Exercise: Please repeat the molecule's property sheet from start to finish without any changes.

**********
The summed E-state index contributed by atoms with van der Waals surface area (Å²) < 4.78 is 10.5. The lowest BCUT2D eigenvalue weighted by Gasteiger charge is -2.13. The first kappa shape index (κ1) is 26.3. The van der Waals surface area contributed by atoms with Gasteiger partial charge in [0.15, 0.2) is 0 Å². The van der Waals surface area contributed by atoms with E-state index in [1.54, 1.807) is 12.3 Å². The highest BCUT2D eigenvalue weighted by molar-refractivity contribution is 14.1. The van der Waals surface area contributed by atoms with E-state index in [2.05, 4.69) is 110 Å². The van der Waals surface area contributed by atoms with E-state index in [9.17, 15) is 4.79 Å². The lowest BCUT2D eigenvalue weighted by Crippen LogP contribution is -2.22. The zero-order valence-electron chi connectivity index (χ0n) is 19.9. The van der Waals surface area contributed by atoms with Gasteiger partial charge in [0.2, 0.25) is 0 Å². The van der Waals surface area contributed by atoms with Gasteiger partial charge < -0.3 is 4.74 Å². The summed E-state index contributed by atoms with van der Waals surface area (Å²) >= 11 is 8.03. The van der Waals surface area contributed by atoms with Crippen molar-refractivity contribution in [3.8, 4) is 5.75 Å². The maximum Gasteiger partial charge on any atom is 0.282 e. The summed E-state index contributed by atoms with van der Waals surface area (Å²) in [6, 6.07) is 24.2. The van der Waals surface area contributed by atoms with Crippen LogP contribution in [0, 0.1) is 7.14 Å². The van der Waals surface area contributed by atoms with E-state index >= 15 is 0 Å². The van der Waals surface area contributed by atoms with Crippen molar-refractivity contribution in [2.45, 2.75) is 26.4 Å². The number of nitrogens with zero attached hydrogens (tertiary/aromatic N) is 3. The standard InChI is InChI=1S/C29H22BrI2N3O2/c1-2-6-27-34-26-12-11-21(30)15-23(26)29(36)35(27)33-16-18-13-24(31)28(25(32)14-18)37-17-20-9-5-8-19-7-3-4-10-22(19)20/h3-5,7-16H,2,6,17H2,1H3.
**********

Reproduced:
The summed E-state index contributed by atoms with van der Waals surface area (Å²) < 4.78 is 10.5. The lowest BCUT2D eigenvalue weighted by Gasteiger charge is -2.13. The first kappa shape index (κ1) is 26.3. The van der Waals surface area contributed by atoms with Gasteiger partial charge in [0.15, 0.2) is 0 Å². The van der Waals surface area contributed by atoms with E-state index in [1.54, 1.807) is 12.3 Å². The highest BCUT2D eigenvalue weighted by molar-refractivity contribution is 14.1. The van der Waals surface area contributed by atoms with E-state index in [2.05, 4.69) is 110 Å². The van der Waals surface area contributed by atoms with E-state index in [9.17, 15) is 4.79 Å². The lowest BCUT2D eigenvalue weighted by Crippen LogP contribution is -2.22. The zero-order valence-electron chi connectivity index (χ0n) is 19.9. The van der Waals surface area contributed by atoms with Gasteiger partial charge in [0.2, 0.25) is 0 Å². The van der Waals surface area contributed by atoms with Gasteiger partial charge < -0.3 is 4.74 Å². The summed E-state index contributed by atoms with van der Waals surface area (Å²) >= 11 is 8.03. The van der Waals surface area contributed by atoms with Crippen molar-refractivity contribution in [3.8, 4) is 5.75 Å². The maximum Gasteiger partial charge on any atom is 0.282 e. The summed E-state index contributed by atoms with van der Waals surface area (Å²) in [6, 6.07) is 24.2. The van der Waals surface area contributed by atoms with Crippen LogP contribution in [0, 0.1) is 7.14 Å². The van der Waals surface area contributed by atoms with E-state index >= 15 is 0 Å². The van der Waals surface area contributed by atoms with Crippen molar-refractivity contribution in [2.45, 2.75) is 26.4 Å². The number of nitrogens with zero attached hydrogens (tertiary/aromatic N) is 3. The standard InChI is InChI=1S/C29H22BrI2N3O2/c1-2-6-27-34-26-12-11-21(30)15-23(26)29(36)35(27)33-16-18-13-24(31)28(25(32)14-18)37-17-20-9-5-8-19-7-3-4-10-22(19)20/h3-5,7-16H,2,6,17H2,1H3.